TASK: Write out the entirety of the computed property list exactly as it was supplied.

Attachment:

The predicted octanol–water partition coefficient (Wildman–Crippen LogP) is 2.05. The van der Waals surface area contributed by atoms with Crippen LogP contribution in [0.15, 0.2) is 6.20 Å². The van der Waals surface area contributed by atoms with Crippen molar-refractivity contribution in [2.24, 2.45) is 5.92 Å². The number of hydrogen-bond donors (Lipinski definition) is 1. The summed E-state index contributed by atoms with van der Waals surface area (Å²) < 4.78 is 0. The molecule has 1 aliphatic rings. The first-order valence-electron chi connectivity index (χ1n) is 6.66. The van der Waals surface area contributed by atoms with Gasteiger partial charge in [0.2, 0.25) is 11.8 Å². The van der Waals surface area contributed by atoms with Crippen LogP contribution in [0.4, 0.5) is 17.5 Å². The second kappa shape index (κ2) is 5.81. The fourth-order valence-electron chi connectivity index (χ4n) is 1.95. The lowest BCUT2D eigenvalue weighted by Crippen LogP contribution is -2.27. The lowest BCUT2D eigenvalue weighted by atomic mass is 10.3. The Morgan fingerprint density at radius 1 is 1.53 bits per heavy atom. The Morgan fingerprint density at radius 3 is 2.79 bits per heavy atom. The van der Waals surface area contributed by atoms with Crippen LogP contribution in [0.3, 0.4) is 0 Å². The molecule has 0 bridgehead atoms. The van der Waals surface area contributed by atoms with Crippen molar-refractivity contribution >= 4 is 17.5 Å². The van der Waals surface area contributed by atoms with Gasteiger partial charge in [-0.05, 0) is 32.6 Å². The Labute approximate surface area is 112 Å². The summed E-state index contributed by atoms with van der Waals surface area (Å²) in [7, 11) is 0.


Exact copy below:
The predicted octanol–water partition coefficient (Wildman–Crippen LogP) is 2.05. The van der Waals surface area contributed by atoms with Crippen LogP contribution in [0.15, 0.2) is 6.20 Å². The van der Waals surface area contributed by atoms with Crippen molar-refractivity contribution in [2.24, 2.45) is 5.92 Å². The number of hydrogen-bond donors (Lipinski definition) is 1. The summed E-state index contributed by atoms with van der Waals surface area (Å²) < 4.78 is 0. The molecule has 1 aliphatic rings. The first-order valence-electron chi connectivity index (χ1n) is 6.66. The van der Waals surface area contributed by atoms with Gasteiger partial charge in [0.2, 0.25) is 11.8 Å². The van der Waals surface area contributed by atoms with Crippen LogP contribution in [0.4, 0.5) is 17.5 Å². The second kappa shape index (κ2) is 5.81. The fourth-order valence-electron chi connectivity index (χ4n) is 1.95. The lowest BCUT2D eigenvalue weighted by Crippen LogP contribution is -2.27. The lowest BCUT2D eigenvalue weighted by atomic mass is 10.3. The Morgan fingerprint density at radius 1 is 1.53 bits per heavy atom. The Morgan fingerprint density at radius 3 is 2.79 bits per heavy atom. The van der Waals surface area contributed by atoms with Crippen LogP contribution in [0.3, 0.4) is 0 Å². The molecule has 0 bridgehead atoms. The van der Waals surface area contributed by atoms with Crippen molar-refractivity contribution >= 4 is 17.5 Å². The van der Waals surface area contributed by atoms with Gasteiger partial charge in [-0.05, 0) is 32.6 Å². The Labute approximate surface area is 112 Å². The summed E-state index contributed by atoms with van der Waals surface area (Å²) in [7, 11) is 0.